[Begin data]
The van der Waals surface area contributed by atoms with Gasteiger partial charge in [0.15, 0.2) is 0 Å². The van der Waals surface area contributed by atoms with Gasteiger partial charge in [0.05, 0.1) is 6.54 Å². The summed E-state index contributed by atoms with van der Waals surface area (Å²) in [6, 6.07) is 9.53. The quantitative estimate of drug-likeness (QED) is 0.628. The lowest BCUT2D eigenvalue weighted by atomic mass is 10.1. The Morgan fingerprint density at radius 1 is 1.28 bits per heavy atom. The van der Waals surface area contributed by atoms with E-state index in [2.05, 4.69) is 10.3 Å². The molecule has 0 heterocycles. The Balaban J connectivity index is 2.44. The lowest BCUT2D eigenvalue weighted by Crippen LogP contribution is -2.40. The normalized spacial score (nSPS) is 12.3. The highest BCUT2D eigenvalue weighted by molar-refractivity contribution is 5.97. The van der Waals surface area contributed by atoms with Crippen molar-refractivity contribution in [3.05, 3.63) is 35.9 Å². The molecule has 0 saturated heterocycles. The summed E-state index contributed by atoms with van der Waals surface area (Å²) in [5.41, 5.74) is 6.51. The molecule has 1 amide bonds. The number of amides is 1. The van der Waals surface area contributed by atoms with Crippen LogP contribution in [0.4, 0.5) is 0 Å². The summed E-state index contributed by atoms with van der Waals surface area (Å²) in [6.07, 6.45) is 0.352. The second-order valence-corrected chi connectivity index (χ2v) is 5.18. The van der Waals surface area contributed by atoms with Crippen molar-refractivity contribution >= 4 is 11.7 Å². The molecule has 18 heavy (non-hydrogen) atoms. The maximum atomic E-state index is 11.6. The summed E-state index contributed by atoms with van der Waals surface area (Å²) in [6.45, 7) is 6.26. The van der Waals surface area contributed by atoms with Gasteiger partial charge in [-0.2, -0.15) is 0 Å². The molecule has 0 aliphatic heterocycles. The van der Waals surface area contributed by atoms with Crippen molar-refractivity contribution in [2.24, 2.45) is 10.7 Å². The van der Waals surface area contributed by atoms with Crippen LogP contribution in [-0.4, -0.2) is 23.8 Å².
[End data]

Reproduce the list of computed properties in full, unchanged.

The van der Waals surface area contributed by atoms with Gasteiger partial charge in [0.15, 0.2) is 0 Å². The van der Waals surface area contributed by atoms with Gasteiger partial charge in [0.05, 0.1) is 6.54 Å². The summed E-state index contributed by atoms with van der Waals surface area (Å²) in [6, 6.07) is 9.53. The quantitative estimate of drug-likeness (QED) is 0.628. The lowest BCUT2D eigenvalue weighted by atomic mass is 10.1. The Morgan fingerprint density at radius 1 is 1.28 bits per heavy atom. The van der Waals surface area contributed by atoms with E-state index in [2.05, 4.69) is 10.3 Å². The molecule has 0 heterocycles. The Balaban J connectivity index is 2.44. The lowest BCUT2D eigenvalue weighted by Crippen LogP contribution is -2.40. The normalized spacial score (nSPS) is 12.3. The highest BCUT2D eigenvalue weighted by molar-refractivity contribution is 5.97. The van der Waals surface area contributed by atoms with Crippen molar-refractivity contribution in [3.05, 3.63) is 35.9 Å². The molecule has 0 saturated heterocycles. The summed E-state index contributed by atoms with van der Waals surface area (Å²) in [5.41, 5.74) is 6.51. The molecule has 1 amide bonds. The number of amides is 1. The van der Waals surface area contributed by atoms with Crippen LogP contribution in [0.4, 0.5) is 0 Å². The summed E-state index contributed by atoms with van der Waals surface area (Å²) in [6.07, 6.45) is 0.352. The second-order valence-corrected chi connectivity index (χ2v) is 5.18. The van der Waals surface area contributed by atoms with Crippen molar-refractivity contribution >= 4 is 11.7 Å². The molecule has 18 heavy (non-hydrogen) atoms. The maximum atomic E-state index is 11.6. The summed E-state index contributed by atoms with van der Waals surface area (Å²) in [6.45, 7) is 6.26. The van der Waals surface area contributed by atoms with Gasteiger partial charge in [-0.2, -0.15) is 0 Å². The molecule has 0 aliphatic heterocycles. The van der Waals surface area contributed by atoms with Crippen molar-refractivity contribution in [2.24, 2.45) is 10.7 Å². The van der Waals surface area contributed by atoms with Crippen LogP contribution in [-0.4, -0.2) is 23.8 Å².